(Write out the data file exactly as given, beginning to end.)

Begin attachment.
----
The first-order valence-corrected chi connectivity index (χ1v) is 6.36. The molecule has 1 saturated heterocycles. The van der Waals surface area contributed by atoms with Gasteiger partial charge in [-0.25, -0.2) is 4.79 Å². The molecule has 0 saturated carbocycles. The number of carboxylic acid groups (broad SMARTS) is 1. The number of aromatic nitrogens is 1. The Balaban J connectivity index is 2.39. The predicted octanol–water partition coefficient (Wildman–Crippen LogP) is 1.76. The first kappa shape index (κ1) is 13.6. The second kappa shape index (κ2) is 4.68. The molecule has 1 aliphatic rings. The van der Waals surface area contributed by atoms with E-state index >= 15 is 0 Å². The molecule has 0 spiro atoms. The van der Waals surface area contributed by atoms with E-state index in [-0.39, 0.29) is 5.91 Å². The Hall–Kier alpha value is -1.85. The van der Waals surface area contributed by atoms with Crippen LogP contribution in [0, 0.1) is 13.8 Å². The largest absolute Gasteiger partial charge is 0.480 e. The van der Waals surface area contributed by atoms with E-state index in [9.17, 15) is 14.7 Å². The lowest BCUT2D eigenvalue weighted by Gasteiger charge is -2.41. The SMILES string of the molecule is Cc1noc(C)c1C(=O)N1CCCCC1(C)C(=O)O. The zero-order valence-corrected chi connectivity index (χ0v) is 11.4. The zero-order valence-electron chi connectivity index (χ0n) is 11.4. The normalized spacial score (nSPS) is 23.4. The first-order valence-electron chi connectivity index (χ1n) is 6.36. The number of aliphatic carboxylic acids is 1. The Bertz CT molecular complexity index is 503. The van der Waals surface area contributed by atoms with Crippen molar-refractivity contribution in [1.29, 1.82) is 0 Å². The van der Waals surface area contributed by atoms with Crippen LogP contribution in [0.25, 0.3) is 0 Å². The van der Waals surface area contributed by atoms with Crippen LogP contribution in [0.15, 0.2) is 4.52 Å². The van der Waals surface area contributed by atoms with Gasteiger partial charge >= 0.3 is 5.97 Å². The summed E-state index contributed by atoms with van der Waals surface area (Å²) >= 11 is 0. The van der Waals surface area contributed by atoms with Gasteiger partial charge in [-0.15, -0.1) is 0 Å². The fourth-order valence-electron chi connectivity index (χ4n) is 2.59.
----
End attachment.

The first-order valence-corrected chi connectivity index (χ1v) is 6.36. The molecule has 1 saturated heterocycles. The van der Waals surface area contributed by atoms with Gasteiger partial charge in [-0.25, -0.2) is 4.79 Å². The molecule has 0 saturated carbocycles. The number of carboxylic acid groups (broad SMARTS) is 1. The number of aromatic nitrogens is 1. The Balaban J connectivity index is 2.39. The predicted octanol–water partition coefficient (Wildman–Crippen LogP) is 1.76. The first kappa shape index (κ1) is 13.6. The second kappa shape index (κ2) is 4.68. The molecule has 1 aliphatic rings. The van der Waals surface area contributed by atoms with E-state index >= 15 is 0 Å². The molecule has 0 spiro atoms. The van der Waals surface area contributed by atoms with E-state index in [-0.39, 0.29) is 5.91 Å². The Hall–Kier alpha value is -1.85. The van der Waals surface area contributed by atoms with Crippen LogP contribution in [0, 0.1) is 13.8 Å². The largest absolute Gasteiger partial charge is 0.480 e. The van der Waals surface area contributed by atoms with E-state index in [9.17, 15) is 14.7 Å². The lowest BCUT2D eigenvalue weighted by Gasteiger charge is -2.41. The SMILES string of the molecule is Cc1noc(C)c1C(=O)N1CCCCC1(C)C(=O)O. The zero-order valence-corrected chi connectivity index (χ0v) is 11.4. The zero-order valence-electron chi connectivity index (χ0n) is 11.4. The normalized spacial score (nSPS) is 23.4. The first-order valence-electron chi connectivity index (χ1n) is 6.36. The number of aliphatic carboxylic acids is 1. The Bertz CT molecular complexity index is 503. The van der Waals surface area contributed by atoms with Crippen molar-refractivity contribution in [1.29, 1.82) is 0 Å². The van der Waals surface area contributed by atoms with Crippen LogP contribution in [0.25, 0.3) is 0 Å². The van der Waals surface area contributed by atoms with Crippen LogP contribution in [0.15, 0.2) is 4.52 Å². The van der Waals surface area contributed by atoms with Gasteiger partial charge >= 0.3 is 5.97 Å². The summed E-state index contributed by atoms with van der Waals surface area (Å²) >= 11 is 0. The van der Waals surface area contributed by atoms with Gasteiger partial charge in [-0.15, -0.1) is 0 Å². The fourth-order valence-electron chi connectivity index (χ4n) is 2.59.